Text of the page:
Saturday, August 27, 2011

Reflections in Pictures

...sitting here thinking about Italy this summer and pondering how vacation times fade into forgotten memories so quickly as the "now" takes over. Thank goodness for the magic of photography which captures memories for times of reflection and appreciation of what was.

So, forthwith here are some of this year's memories:

(these have music attached so you may want to turn down sound.)

Montepulciano--Good Friends--Bellissimo

Verona--Not Casey's Favorite Experience

Venice--A Place of Fantasy and Intrigue

Next up: Cortona, Greve and Assisi.  Stay tuned..

Wednesday, August 03, 2011

Someone said.....

..if life gives you lemons, make lemonade (or something like that.) Traveling offers many life experiences and this year Casey has learned to make lemonade. Hopefully it is a lesson which will hold him in good stead throughout life.

If you have followed us for a few years, you know of the extraordinary relationship Casey has had with Camilla beginning when we lived at her family's farmhouse in 2006-2007. These two children were soulmates who bonded in a deep and meaningful way. They said they were more than friends, more than brother and sister, not "girlfriend/boyfriend." If you have read Casey's or my blogs over the years, you know.

It was with trepidation and curiousity that we returned to Italy this year after a two year absence. Now that they were older, what would the relationship be? Casey had become a teen-ager; Camilla not there yet but almost. How would their friendship reform itself?

The first day, after an initial awkwardness, it seemed as if all was well and, as usual, they had picked up where they had left off. But..somehow, by the second day, things were not good. Camilla pulled away and, inexplicatedly, rejected any interaction with Casey. Our boy was totally confused, devastated and profoundly hurt. We, he and her parents have no understanding of why or what. It was bizarrely strange. For several days, Casey would wake up with his usual optimism believing that things would be different. But, as days progressed, even he recognized that was not to be.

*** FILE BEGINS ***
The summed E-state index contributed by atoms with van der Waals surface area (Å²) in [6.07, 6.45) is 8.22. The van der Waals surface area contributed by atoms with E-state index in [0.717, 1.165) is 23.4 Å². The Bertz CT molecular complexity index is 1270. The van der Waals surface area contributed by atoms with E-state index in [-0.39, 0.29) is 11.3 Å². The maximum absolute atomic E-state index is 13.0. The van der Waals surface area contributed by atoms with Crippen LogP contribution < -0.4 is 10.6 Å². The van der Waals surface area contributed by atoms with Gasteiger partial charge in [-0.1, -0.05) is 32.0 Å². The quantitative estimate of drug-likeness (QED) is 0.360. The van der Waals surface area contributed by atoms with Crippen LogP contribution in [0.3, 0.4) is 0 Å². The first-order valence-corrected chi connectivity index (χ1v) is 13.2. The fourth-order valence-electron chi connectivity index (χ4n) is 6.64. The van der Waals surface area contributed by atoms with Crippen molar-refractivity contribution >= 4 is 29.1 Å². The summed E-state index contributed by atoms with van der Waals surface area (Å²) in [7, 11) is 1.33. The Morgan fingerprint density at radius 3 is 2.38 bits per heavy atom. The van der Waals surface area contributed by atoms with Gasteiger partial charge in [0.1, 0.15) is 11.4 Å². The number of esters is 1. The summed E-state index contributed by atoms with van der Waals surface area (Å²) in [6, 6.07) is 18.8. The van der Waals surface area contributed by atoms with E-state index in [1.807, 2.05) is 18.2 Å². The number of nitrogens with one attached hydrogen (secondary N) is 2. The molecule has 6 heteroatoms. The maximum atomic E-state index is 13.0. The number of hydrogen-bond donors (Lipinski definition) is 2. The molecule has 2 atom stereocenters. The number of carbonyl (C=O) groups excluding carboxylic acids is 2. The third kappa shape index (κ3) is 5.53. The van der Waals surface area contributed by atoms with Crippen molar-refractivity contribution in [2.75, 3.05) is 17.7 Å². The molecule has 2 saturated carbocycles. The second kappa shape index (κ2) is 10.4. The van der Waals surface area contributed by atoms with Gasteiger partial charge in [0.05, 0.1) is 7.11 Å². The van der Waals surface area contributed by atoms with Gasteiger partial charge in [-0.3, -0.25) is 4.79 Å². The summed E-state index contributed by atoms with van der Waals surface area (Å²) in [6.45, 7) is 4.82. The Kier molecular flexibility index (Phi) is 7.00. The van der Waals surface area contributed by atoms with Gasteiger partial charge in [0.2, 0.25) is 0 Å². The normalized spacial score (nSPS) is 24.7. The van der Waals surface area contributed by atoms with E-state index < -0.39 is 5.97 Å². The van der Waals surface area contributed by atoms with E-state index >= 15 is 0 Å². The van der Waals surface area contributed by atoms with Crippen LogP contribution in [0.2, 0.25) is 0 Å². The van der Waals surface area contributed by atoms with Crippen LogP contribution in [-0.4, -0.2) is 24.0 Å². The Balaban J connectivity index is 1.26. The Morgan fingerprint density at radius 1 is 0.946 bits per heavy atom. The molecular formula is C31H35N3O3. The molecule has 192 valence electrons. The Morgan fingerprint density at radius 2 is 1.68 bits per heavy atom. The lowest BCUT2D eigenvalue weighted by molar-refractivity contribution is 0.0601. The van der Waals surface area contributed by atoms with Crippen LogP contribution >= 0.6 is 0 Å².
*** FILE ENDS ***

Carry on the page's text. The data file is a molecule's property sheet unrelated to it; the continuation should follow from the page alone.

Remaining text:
So, time for lemonade making...time to refocus and find new pleasures which were readily available. He just had to look and move on.

At Viticcio where we lived and were staying there was a family from Belgium who had been there several times when we were there. They had two girls whom Casey had now known for 5 years. So, it was easy to have fun with them, swimming, walking into the village, playing games, etc. Ken and I were happy to hear Casey laughing and happy. He still would wonder what had happened with his old friend but he was able to move out of his initial despondency.

Then we went to Cortona where he had a wonderful time with Matteo, the son of a friend of mine in that lovely, haunting hill town. He wrote all about it on his blog.Matteo and Me. Ken and I were so pleased to see some of the hurt dissipate as he had such a fun time with Matteo and his friends. He had no time to spare for thoughts of a little girl several villages away.